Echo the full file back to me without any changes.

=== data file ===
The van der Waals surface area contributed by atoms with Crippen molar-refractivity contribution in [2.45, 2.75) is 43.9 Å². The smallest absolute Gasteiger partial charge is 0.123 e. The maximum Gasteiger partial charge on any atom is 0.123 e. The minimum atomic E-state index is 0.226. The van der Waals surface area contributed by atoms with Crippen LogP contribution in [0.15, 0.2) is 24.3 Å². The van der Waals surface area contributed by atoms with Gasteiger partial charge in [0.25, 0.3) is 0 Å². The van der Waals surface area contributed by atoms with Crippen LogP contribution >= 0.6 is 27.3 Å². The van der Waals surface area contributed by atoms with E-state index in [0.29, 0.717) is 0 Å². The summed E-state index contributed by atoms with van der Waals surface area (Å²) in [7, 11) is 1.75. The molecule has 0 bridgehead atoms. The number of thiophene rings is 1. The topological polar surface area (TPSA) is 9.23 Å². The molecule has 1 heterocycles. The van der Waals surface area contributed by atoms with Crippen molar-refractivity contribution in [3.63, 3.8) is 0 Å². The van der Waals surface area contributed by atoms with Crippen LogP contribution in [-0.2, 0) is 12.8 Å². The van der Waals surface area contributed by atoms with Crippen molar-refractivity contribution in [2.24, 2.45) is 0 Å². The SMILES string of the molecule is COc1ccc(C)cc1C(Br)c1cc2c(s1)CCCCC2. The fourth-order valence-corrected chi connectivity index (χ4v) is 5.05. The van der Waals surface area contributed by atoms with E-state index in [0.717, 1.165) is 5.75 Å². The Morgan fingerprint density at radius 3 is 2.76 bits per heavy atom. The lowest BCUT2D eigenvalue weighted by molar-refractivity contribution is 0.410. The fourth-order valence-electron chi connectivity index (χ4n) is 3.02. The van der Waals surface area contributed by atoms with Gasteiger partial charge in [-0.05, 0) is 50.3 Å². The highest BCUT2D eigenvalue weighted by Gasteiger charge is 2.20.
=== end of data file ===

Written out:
The van der Waals surface area contributed by atoms with Crippen molar-refractivity contribution in [2.45, 2.75) is 43.9 Å². The smallest absolute Gasteiger partial charge is 0.123 e. The maximum Gasteiger partial charge on any atom is 0.123 e. The minimum atomic E-state index is 0.226. The van der Waals surface area contributed by atoms with Crippen LogP contribution in [0.15, 0.2) is 24.3 Å². The van der Waals surface area contributed by atoms with Gasteiger partial charge in [0.25, 0.3) is 0 Å². The van der Waals surface area contributed by atoms with Crippen LogP contribution >= 0.6 is 27.3 Å². The van der Waals surface area contributed by atoms with E-state index in [0.29, 0.717) is 0 Å². The summed E-state index contributed by atoms with van der Waals surface area (Å²) in [7, 11) is 1.75. The molecule has 0 bridgehead atoms. The number of thiophene rings is 1. The topological polar surface area (TPSA) is 9.23 Å². The molecule has 1 heterocycles. The van der Waals surface area contributed by atoms with Crippen molar-refractivity contribution in [3.63, 3.8) is 0 Å². The van der Waals surface area contributed by atoms with Crippen LogP contribution in [-0.2, 0) is 12.8 Å². The van der Waals surface area contributed by atoms with Crippen molar-refractivity contribution in [2.24, 2.45) is 0 Å². The SMILES string of the molecule is COc1ccc(C)cc1C(Br)c1cc2c(s1)CCCCC2. The fourth-order valence-corrected chi connectivity index (χ4v) is 5.05. The van der Waals surface area contributed by atoms with E-state index in [0.717, 1.165) is 5.75 Å². The Morgan fingerprint density at radius 3 is 2.76 bits per heavy atom. The lowest BCUT2D eigenvalue weighted by molar-refractivity contribution is 0.410. The fourth-order valence-electron chi connectivity index (χ4n) is 3.02. The van der Waals surface area contributed by atoms with Gasteiger partial charge in [-0.05, 0) is 50.3 Å². The highest BCUT2D eigenvalue weighted by Gasteiger charge is 2.20.